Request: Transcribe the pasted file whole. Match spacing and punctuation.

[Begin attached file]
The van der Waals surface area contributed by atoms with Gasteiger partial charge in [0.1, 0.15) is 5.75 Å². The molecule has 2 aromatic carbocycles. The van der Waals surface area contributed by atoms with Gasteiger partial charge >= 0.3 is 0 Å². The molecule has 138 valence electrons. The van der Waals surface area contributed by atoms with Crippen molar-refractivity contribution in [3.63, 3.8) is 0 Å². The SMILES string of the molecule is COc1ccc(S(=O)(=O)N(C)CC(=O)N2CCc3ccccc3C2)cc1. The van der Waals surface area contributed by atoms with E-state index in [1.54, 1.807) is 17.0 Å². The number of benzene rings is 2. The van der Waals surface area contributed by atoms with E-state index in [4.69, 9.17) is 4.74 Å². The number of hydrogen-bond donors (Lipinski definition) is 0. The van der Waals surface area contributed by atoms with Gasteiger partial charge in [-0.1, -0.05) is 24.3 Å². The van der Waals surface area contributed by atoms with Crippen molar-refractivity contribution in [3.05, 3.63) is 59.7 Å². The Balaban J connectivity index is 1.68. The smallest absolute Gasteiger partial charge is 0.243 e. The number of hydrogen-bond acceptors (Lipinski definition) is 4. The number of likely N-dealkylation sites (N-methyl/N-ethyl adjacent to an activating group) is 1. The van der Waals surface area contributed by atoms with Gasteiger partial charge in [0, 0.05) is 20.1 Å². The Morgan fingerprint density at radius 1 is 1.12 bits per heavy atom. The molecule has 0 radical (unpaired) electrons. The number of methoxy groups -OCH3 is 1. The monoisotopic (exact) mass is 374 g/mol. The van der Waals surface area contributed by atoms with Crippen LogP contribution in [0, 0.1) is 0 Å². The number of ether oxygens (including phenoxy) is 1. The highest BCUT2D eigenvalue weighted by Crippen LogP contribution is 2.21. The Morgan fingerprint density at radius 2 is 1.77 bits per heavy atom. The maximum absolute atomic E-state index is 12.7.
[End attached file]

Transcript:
The van der Waals surface area contributed by atoms with Gasteiger partial charge in [0.1, 0.15) is 5.75 Å². The molecule has 2 aromatic carbocycles. The van der Waals surface area contributed by atoms with Gasteiger partial charge >= 0.3 is 0 Å². The molecule has 138 valence electrons. The van der Waals surface area contributed by atoms with Crippen molar-refractivity contribution in [3.63, 3.8) is 0 Å². The SMILES string of the molecule is COc1ccc(S(=O)(=O)N(C)CC(=O)N2CCc3ccccc3C2)cc1. The van der Waals surface area contributed by atoms with E-state index in [1.54, 1.807) is 17.0 Å². The number of benzene rings is 2. The van der Waals surface area contributed by atoms with E-state index in [4.69, 9.17) is 4.74 Å². The number of hydrogen-bond donors (Lipinski definition) is 0. The van der Waals surface area contributed by atoms with Gasteiger partial charge in [-0.1, -0.05) is 24.3 Å². The van der Waals surface area contributed by atoms with Crippen molar-refractivity contribution in [3.05, 3.63) is 59.7 Å². The Balaban J connectivity index is 1.68. The smallest absolute Gasteiger partial charge is 0.243 e. The number of hydrogen-bond acceptors (Lipinski definition) is 4. The number of likely N-dealkylation sites (N-methyl/N-ethyl adjacent to an activating group) is 1. The van der Waals surface area contributed by atoms with Gasteiger partial charge in [0, 0.05) is 20.1 Å². The Morgan fingerprint density at radius 1 is 1.12 bits per heavy atom. The molecule has 0 radical (unpaired) electrons. The number of methoxy groups -OCH3 is 1. The monoisotopic (exact) mass is 374 g/mol. The van der Waals surface area contributed by atoms with Crippen LogP contribution in [0, 0.1) is 0 Å². The number of ether oxygens (including phenoxy) is 1. The highest BCUT2D eigenvalue weighted by Crippen LogP contribution is 2.21. The Morgan fingerprint density at radius 2 is 1.77 bits per heavy atom. The maximum absolute atomic E-state index is 12.7.